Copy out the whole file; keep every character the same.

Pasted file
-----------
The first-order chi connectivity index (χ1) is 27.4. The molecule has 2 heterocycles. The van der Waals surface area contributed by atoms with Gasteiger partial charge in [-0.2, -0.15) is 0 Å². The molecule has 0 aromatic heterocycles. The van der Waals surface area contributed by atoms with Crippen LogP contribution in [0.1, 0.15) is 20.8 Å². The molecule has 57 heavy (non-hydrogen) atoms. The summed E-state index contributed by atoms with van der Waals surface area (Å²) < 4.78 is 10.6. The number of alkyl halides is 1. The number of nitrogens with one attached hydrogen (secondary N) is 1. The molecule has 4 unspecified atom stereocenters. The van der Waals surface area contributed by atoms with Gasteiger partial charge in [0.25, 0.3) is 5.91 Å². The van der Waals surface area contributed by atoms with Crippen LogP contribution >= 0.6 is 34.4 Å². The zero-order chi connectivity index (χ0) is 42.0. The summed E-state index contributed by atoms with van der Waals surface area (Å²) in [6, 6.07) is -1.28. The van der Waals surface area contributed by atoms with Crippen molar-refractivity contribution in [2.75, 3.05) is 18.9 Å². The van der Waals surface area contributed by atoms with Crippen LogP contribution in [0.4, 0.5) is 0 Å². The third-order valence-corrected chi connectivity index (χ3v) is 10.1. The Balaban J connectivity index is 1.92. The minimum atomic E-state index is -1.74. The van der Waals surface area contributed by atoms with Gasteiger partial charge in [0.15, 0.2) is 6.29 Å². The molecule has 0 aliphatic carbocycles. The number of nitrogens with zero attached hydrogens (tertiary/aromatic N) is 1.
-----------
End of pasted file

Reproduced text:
The first-order chi connectivity index (χ1) is 27.4. The molecule has 2 heterocycles. The van der Waals surface area contributed by atoms with Gasteiger partial charge in [-0.2, -0.15) is 0 Å². The molecule has 0 aromatic heterocycles. The van der Waals surface area contributed by atoms with Crippen LogP contribution in [0.1, 0.15) is 20.8 Å². The molecule has 57 heavy (non-hydrogen) atoms. The summed E-state index contributed by atoms with van der Waals surface area (Å²) < 4.78 is 10.6. The number of alkyl halides is 1. The number of nitrogens with one attached hydrogen (secondary N) is 1. The molecule has 4 unspecified atom stereocenters. The van der Waals surface area contributed by atoms with Gasteiger partial charge in [0.25, 0.3) is 5.91 Å². The van der Waals surface area contributed by atoms with Crippen LogP contribution >= 0.6 is 34.4 Å². The zero-order chi connectivity index (χ0) is 42.0. The summed E-state index contributed by atoms with van der Waals surface area (Å²) in [6, 6.07) is -1.28. The van der Waals surface area contributed by atoms with Crippen molar-refractivity contribution in [2.75, 3.05) is 18.9 Å². The van der Waals surface area contributed by atoms with Crippen LogP contribution in [0.4, 0.5) is 0 Å². The third-order valence-corrected chi connectivity index (χ3v) is 10.1. The Balaban J connectivity index is 1.92. The minimum atomic E-state index is -1.74. The van der Waals surface area contributed by atoms with Gasteiger partial charge in [0.15, 0.2) is 6.29 Å². The molecule has 0 aliphatic carbocycles. The number of nitrogens with zero attached hydrogens (tertiary/aromatic N) is 1.